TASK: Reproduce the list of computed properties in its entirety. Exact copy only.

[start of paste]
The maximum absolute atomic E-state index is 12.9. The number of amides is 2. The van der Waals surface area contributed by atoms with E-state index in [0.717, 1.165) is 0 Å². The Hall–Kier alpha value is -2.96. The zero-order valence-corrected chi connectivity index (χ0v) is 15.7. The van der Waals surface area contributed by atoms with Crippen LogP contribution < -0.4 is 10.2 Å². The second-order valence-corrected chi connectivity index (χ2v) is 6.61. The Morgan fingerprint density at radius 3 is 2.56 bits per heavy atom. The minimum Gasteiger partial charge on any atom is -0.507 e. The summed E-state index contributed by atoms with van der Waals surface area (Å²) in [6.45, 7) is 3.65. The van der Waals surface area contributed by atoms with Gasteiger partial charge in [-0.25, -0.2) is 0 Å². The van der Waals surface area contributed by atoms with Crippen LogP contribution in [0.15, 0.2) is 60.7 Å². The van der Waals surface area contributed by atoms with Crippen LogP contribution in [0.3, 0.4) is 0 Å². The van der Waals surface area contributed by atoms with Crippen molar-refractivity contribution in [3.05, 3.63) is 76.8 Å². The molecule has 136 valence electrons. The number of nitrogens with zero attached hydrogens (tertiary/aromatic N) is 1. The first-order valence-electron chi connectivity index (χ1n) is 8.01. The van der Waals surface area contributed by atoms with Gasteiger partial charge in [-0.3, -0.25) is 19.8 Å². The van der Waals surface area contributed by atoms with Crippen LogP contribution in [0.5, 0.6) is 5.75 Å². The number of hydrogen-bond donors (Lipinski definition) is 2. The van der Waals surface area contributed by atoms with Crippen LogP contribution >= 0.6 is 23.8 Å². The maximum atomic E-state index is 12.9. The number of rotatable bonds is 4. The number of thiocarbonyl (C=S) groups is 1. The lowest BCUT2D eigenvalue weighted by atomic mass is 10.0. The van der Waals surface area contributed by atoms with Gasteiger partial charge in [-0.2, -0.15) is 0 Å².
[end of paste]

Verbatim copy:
The maximum absolute atomic E-state index is 12.9. The number of amides is 2. The van der Waals surface area contributed by atoms with E-state index in [0.717, 1.165) is 0 Å². The Hall–Kier alpha value is -2.96. The zero-order valence-corrected chi connectivity index (χ0v) is 15.7. The van der Waals surface area contributed by atoms with Crippen LogP contribution < -0.4 is 10.2 Å². The second-order valence-corrected chi connectivity index (χ2v) is 6.61. The Morgan fingerprint density at radius 3 is 2.56 bits per heavy atom. The minimum Gasteiger partial charge on any atom is -0.507 e. The summed E-state index contributed by atoms with van der Waals surface area (Å²) in [6.45, 7) is 3.65. The van der Waals surface area contributed by atoms with Gasteiger partial charge in [-0.25, -0.2) is 0 Å². The van der Waals surface area contributed by atoms with Crippen LogP contribution in [0.15, 0.2) is 60.7 Å². The van der Waals surface area contributed by atoms with Crippen LogP contribution in [0.3, 0.4) is 0 Å². The van der Waals surface area contributed by atoms with Crippen molar-refractivity contribution in [3.05, 3.63) is 76.8 Å². The molecule has 136 valence electrons. The number of nitrogens with zero attached hydrogens (tertiary/aromatic N) is 1. The first-order valence-electron chi connectivity index (χ1n) is 8.01. The van der Waals surface area contributed by atoms with Gasteiger partial charge in [-0.3, -0.25) is 19.8 Å². The van der Waals surface area contributed by atoms with Crippen LogP contribution in [0.5, 0.6) is 5.75 Å². The number of hydrogen-bond donors (Lipinski definition) is 2. The van der Waals surface area contributed by atoms with Crippen LogP contribution >= 0.6 is 23.8 Å². The maximum atomic E-state index is 12.9. The number of rotatable bonds is 4. The number of thiocarbonyl (C=S) groups is 1. The lowest BCUT2D eigenvalue weighted by atomic mass is 10.0. The van der Waals surface area contributed by atoms with Gasteiger partial charge in [-0.2, -0.15) is 0 Å².